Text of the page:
July 14, 2024

Google Print, Damages and Incentives

There’s been lots of discussion online of this week’s lawsuit filed against Google by a group of authors, over the Google Print project. Google Print is scanning in books from four large libraries, indexing the books’ contents, and letting people do Google-style searches on the books’ contents. Search results show short snippets from the books, but won’t let users extract long portions. Google will withdraw any book from the program at the request of the copyright holder. As I understand it, scanning was already underway when the suit was filed.

The authors claim that scanning the books violates their copyright. Google claims the project is fair use. Everybody agrees that Google Print is a cool project that will benefit the public – but it might be illegal anyway.

Expert commentators disagree about the merits of the case. Jonathan Band thinks Google should win. William Patry thinks the authors should win. Who am I to argue with either of them? The bottom line is that nobody knows what will happen.

So Google was taking a risk by starting the project. The risk is larger than you might think, because if Google loses, it won’t just have to reimburse the authors for the economic harm they have suffered. Instead, Google will have to pay statutory damages of up to $30,000 for every book that has been scanned. That adds up quickly! (I don’t know how many books Google has scanned so far, but I assume it’s a nontrivial numer.)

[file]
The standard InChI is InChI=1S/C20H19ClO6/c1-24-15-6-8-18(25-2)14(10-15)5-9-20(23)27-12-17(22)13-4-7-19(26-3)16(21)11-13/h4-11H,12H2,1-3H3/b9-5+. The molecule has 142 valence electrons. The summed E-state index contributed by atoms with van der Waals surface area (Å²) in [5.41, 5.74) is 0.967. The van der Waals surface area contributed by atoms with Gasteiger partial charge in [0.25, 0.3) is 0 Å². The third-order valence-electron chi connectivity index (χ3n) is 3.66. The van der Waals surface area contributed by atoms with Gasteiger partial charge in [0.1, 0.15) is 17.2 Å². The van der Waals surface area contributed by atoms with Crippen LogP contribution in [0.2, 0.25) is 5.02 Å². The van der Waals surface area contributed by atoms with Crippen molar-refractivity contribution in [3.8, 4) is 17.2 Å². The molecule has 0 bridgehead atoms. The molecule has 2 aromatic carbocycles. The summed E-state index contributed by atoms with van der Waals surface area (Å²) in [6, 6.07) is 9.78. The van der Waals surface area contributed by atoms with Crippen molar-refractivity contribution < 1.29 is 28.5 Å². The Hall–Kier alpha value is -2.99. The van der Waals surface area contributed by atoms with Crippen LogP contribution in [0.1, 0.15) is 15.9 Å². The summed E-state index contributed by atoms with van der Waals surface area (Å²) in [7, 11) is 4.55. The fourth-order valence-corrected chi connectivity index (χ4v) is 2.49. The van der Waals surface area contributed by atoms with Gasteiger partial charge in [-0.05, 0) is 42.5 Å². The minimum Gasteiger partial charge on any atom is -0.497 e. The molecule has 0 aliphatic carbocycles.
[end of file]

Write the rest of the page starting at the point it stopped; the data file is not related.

You might wonder why copyright law imposes such a high penalty for an act – scanning one book – that causes relatively little harm. It’s a good question. If Google loses, it makes economic sense to make Google pay for the harm it has caused (and to impose an injunction against future scanning). This gives Google the right incentive, to weigh the expected cost of harm to the authors against the project’s overall value.

Imposing statutory damages makes technologists like Google too cautious. Even if a new technology creates great value while doing little harm, and the technologist has a strong (but not slam-dunk) fair use case, the risk of statutory damages may deter the technology’s release. That’s inefficient.

Some iffy technologies should be deterred, if they create relatively little value for the harm they do, or if the technologist has a weak fair use case. But statutory damages deter too many new technologies.

[Law and economics mavens may object that under some conditions it is efficient to impose higher damages. That’s true, but I don’t think those conditions apply here. I don’t have space to address this point further, but please feel free to discuss it in the comments.]

In light of the risk Google is facing, it’s surprising that Google went ahead with the project. Maybe Google will decide now that discretion is the better part of valor, and will settle the case, stopping Google Print in exchange for the withdrawal of the lawsuit.